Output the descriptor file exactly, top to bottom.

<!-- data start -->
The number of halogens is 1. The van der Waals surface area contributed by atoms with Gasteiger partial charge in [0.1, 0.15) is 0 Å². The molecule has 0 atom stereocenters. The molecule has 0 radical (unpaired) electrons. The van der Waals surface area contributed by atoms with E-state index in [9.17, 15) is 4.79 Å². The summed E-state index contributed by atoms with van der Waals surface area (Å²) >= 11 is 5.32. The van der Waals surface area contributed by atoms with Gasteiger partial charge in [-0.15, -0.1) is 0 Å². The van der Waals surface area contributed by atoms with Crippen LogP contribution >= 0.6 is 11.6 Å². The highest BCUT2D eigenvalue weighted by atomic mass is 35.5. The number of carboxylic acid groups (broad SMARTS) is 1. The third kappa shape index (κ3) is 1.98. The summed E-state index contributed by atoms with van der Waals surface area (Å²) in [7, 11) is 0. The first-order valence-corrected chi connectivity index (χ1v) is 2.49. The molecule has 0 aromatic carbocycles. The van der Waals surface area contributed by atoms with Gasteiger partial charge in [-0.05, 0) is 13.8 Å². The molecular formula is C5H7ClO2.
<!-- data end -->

The number of halogens is 1. The van der Waals surface area contributed by atoms with Gasteiger partial charge in [0.1, 0.15) is 0 Å². The molecule has 0 atom stereocenters. The molecule has 0 radical (unpaired) electrons. The van der Waals surface area contributed by atoms with E-state index in [9.17, 15) is 4.79 Å². The summed E-state index contributed by atoms with van der Waals surface area (Å²) >= 11 is 5.32. The van der Waals surface area contributed by atoms with Gasteiger partial charge in [-0.15, -0.1) is 0 Å². The van der Waals surface area contributed by atoms with Crippen LogP contribution >= 0.6 is 11.6 Å². The highest BCUT2D eigenvalue weighted by atomic mass is 35.5. The number of carboxylic acid groups (broad SMARTS) is 1. The third kappa shape index (κ3) is 1.98. The summed E-state index contributed by atoms with van der Waals surface area (Å²) in [7, 11) is 0. The first-order valence-corrected chi connectivity index (χ1v) is 2.49. The molecule has 0 aromatic carbocycles. The van der Waals surface area contributed by atoms with Gasteiger partial charge in [-0.05, 0) is 13.8 Å². The molecular formula is C5H7ClO2.